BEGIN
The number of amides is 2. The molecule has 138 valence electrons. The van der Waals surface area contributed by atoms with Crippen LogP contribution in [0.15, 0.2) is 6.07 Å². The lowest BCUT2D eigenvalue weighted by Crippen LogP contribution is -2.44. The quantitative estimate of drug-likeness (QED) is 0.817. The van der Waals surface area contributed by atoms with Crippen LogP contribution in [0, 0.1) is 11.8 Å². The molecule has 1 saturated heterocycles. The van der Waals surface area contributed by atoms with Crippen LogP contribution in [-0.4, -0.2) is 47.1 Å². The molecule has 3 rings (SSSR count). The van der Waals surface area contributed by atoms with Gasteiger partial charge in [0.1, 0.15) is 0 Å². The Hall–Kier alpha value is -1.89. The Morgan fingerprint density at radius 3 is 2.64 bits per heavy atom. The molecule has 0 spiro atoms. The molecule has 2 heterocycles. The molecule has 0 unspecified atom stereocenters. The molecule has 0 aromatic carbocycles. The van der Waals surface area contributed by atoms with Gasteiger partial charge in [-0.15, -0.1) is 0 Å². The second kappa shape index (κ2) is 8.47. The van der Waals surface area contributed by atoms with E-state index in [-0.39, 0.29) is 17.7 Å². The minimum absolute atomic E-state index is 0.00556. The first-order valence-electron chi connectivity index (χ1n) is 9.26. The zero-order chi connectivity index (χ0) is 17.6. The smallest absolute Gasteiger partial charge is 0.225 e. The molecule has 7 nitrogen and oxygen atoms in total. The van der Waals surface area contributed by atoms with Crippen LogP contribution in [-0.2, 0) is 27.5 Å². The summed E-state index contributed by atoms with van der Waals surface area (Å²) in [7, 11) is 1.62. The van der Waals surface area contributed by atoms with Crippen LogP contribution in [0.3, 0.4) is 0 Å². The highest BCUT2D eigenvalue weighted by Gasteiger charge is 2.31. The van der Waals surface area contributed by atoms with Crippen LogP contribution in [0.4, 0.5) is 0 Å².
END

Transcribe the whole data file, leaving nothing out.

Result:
The number of amides is 2. The molecule has 138 valence electrons. The van der Waals surface area contributed by atoms with Crippen LogP contribution in [0.15, 0.2) is 6.07 Å². The lowest BCUT2D eigenvalue weighted by Crippen LogP contribution is -2.44. The quantitative estimate of drug-likeness (QED) is 0.817. The van der Waals surface area contributed by atoms with Crippen LogP contribution in [0, 0.1) is 11.8 Å². The molecule has 1 saturated heterocycles. The van der Waals surface area contributed by atoms with Crippen LogP contribution in [-0.4, -0.2) is 47.1 Å². The molecule has 3 rings (SSSR count). The van der Waals surface area contributed by atoms with Gasteiger partial charge in [0.1, 0.15) is 0 Å². The Hall–Kier alpha value is -1.89. The Morgan fingerprint density at radius 3 is 2.64 bits per heavy atom. The molecule has 0 spiro atoms. The molecule has 2 heterocycles. The molecule has 0 unspecified atom stereocenters. The molecule has 0 aromatic carbocycles. The van der Waals surface area contributed by atoms with Gasteiger partial charge in [-0.15, -0.1) is 0 Å². The second kappa shape index (κ2) is 8.47. The van der Waals surface area contributed by atoms with E-state index in [-0.39, 0.29) is 17.7 Å². The minimum absolute atomic E-state index is 0.00556. The first-order valence-electron chi connectivity index (χ1n) is 9.26. The zero-order chi connectivity index (χ0) is 17.6. The smallest absolute Gasteiger partial charge is 0.225 e. The molecule has 7 nitrogen and oxygen atoms in total. The van der Waals surface area contributed by atoms with Crippen LogP contribution in [-0.2, 0) is 27.5 Å². The summed E-state index contributed by atoms with van der Waals surface area (Å²) in [7, 11) is 1.62. The van der Waals surface area contributed by atoms with Crippen LogP contribution in [0.3, 0.4) is 0 Å². The highest BCUT2D eigenvalue weighted by Gasteiger charge is 2.31. The van der Waals surface area contributed by atoms with Crippen LogP contribution in [0.4, 0.5) is 0 Å².